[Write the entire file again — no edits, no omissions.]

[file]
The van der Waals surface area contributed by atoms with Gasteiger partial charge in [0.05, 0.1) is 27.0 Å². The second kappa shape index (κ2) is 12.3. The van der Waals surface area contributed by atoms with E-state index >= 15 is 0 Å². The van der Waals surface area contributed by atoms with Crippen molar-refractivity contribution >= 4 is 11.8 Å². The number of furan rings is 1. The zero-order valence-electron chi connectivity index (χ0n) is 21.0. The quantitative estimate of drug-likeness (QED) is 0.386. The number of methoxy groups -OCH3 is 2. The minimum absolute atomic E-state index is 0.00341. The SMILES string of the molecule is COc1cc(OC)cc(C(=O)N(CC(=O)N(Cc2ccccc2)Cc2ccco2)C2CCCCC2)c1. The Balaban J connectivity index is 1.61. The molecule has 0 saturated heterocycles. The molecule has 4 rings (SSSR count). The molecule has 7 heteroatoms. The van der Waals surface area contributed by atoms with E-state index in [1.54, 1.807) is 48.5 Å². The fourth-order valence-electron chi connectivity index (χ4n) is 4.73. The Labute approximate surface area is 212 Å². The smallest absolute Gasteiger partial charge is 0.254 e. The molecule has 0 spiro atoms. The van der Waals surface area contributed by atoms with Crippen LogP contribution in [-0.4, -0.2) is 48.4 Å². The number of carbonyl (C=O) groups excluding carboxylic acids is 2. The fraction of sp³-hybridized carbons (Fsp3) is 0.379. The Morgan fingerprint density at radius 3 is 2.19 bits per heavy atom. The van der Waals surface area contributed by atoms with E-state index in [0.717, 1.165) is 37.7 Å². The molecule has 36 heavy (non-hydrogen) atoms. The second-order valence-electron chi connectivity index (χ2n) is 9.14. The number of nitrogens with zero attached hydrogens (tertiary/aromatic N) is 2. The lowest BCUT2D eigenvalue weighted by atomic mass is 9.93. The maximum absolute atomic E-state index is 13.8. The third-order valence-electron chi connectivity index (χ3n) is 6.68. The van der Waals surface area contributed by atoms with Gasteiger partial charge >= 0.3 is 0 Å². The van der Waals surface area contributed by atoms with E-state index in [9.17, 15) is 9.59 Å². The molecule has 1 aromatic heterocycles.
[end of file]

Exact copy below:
The van der Waals surface area contributed by atoms with Gasteiger partial charge in [0.05, 0.1) is 27.0 Å². The second kappa shape index (κ2) is 12.3. The van der Waals surface area contributed by atoms with E-state index >= 15 is 0 Å². The van der Waals surface area contributed by atoms with Crippen molar-refractivity contribution >= 4 is 11.8 Å². The number of furan rings is 1. The zero-order valence-electron chi connectivity index (χ0n) is 21.0. The quantitative estimate of drug-likeness (QED) is 0.386. The number of methoxy groups -OCH3 is 2. The minimum absolute atomic E-state index is 0.00341. The SMILES string of the molecule is COc1cc(OC)cc(C(=O)N(CC(=O)N(Cc2ccccc2)Cc2ccco2)C2CCCCC2)c1. The Balaban J connectivity index is 1.61. The molecule has 0 saturated heterocycles. The molecule has 4 rings (SSSR count). The molecule has 7 heteroatoms. The van der Waals surface area contributed by atoms with E-state index in [1.54, 1.807) is 48.5 Å². The fourth-order valence-electron chi connectivity index (χ4n) is 4.73. The Labute approximate surface area is 212 Å². The smallest absolute Gasteiger partial charge is 0.254 e. The molecule has 0 spiro atoms. The van der Waals surface area contributed by atoms with Crippen LogP contribution in [-0.4, -0.2) is 48.4 Å². The number of carbonyl (C=O) groups excluding carboxylic acids is 2. The fraction of sp³-hybridized carbons (Fsp3) is 0.379. The Morgan fingerprint density at radius 3 is 2.19 bits per heavy atom. The van der Waals surface area contributed by atoms with E-state index in [0.717, 1.165) is 37.7 Å². The molecule has 36 heavy (non-hydrogen) atoms. The second-order valence-electron chi connectivity index (χ2n) is 9.14. The number of nitrogens with zero attached hydrogens (tertiary/aromatic N) is 2. The lowest BCUT2D eigenvalue weighted by atomic mass is 9.93. The maximum absolute atomic E-state index is 13.8. The third-order valence-electron chi connectivity index (χ3n) is 6.68. The van der Waals surface area contributed by atoms with Gasteiger partial charge >= 0.3 is 0 Å². The van der Waals surface area contributed by atoms with E-state index in [9.17, 15) is 9.59 Å². The molecule has 1 aromatic heterocycles.